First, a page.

Suffering in Buddhism: It Might Not Be What You Think

For even the most serious practitioner, the notion of suffering in Buddhism might be misunderstood and I have a feeling that it comes down to how we relate to and understand the translations of the words.  In Buddhism, there is Samsara and Dukkha and they are very different.  To make it slightly more difficult, Dukkha can be translated in two different ways.  So let’s address samsara first.

Strictly speaking, Samsara = Cycle Existence or Endless Reincarnation.  My guess is that most people don’t think of it this way or if they do, they mix it with other types of suffering.  But this is it, the cycle of death and rebirth.  Now, I’m not going to discuss the plausibility of this because I don’t have any experiential or concrete evidence to argue one way or the other.  To argue for or against reincarnation is just as useful as arguing for or against the existence of some god…there’s just no way to come to a conclusion.

Now, Dukkha is generally translated as “dissatisfaction” or a type of unrest in one’s life.  However, it is also used to denote our physical suffering.  This latter definition is of less concern because our physical existence is based in pain.  To be alive is to constantly ward off death.  If we stop eating, breathing or drinking water, we die and our bodies change throughout our entire lives.  All of this creates discomfort in various ways.  The elderly can surely teach us what it’s like to get older and the pain of change.  Yet, duke as dissatisfaction is of more interest to Buddhists because there’s not much we can do about the pain of being physically alive.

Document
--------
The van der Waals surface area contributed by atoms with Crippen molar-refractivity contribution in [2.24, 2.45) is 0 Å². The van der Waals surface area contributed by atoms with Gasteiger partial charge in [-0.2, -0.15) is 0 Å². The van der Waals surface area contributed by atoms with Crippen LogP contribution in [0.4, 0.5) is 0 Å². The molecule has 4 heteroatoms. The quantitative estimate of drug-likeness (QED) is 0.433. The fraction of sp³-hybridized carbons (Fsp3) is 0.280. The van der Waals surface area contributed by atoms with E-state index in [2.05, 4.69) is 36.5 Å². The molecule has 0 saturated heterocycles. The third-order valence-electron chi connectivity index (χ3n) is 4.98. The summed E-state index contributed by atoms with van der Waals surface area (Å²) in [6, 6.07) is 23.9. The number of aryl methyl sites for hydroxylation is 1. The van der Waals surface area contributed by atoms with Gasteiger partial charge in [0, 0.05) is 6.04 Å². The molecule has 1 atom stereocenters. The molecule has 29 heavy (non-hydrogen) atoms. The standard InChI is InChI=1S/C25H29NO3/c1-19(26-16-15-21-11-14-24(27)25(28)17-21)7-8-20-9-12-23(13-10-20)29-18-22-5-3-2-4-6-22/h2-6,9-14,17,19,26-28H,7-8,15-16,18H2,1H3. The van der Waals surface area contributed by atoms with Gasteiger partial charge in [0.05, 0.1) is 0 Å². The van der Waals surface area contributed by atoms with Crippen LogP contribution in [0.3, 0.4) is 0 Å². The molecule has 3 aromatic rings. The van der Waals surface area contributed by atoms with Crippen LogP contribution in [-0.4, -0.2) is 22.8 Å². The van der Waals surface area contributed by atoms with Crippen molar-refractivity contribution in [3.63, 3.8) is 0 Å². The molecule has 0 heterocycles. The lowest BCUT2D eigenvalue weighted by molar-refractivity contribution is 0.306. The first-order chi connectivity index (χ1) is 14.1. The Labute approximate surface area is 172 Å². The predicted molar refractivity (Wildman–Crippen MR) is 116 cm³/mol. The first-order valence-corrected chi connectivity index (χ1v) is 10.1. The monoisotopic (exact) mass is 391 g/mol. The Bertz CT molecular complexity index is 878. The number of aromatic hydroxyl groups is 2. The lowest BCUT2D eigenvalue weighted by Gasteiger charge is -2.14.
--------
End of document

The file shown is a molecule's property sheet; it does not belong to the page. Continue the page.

So here, dukkha = dissatisfaction or malcontent.  A restlessness and frustration with how things are and how things are not psychologically and environmentally.  So when we, as Buddhists, speak of the core problem that Buddhism addresses and works to resolve, let us speak of dukkha.  For those who believe in reincarnation, then we can speak of samsara but let us be clear about which one we are speaking of.  Of course, when one reads the teachings at length it becomes clear that they are very much intertwined but because Buddhism is very new to the Americas, let us speak clearly to help educate one another.  This will prove helpful in the years to come.

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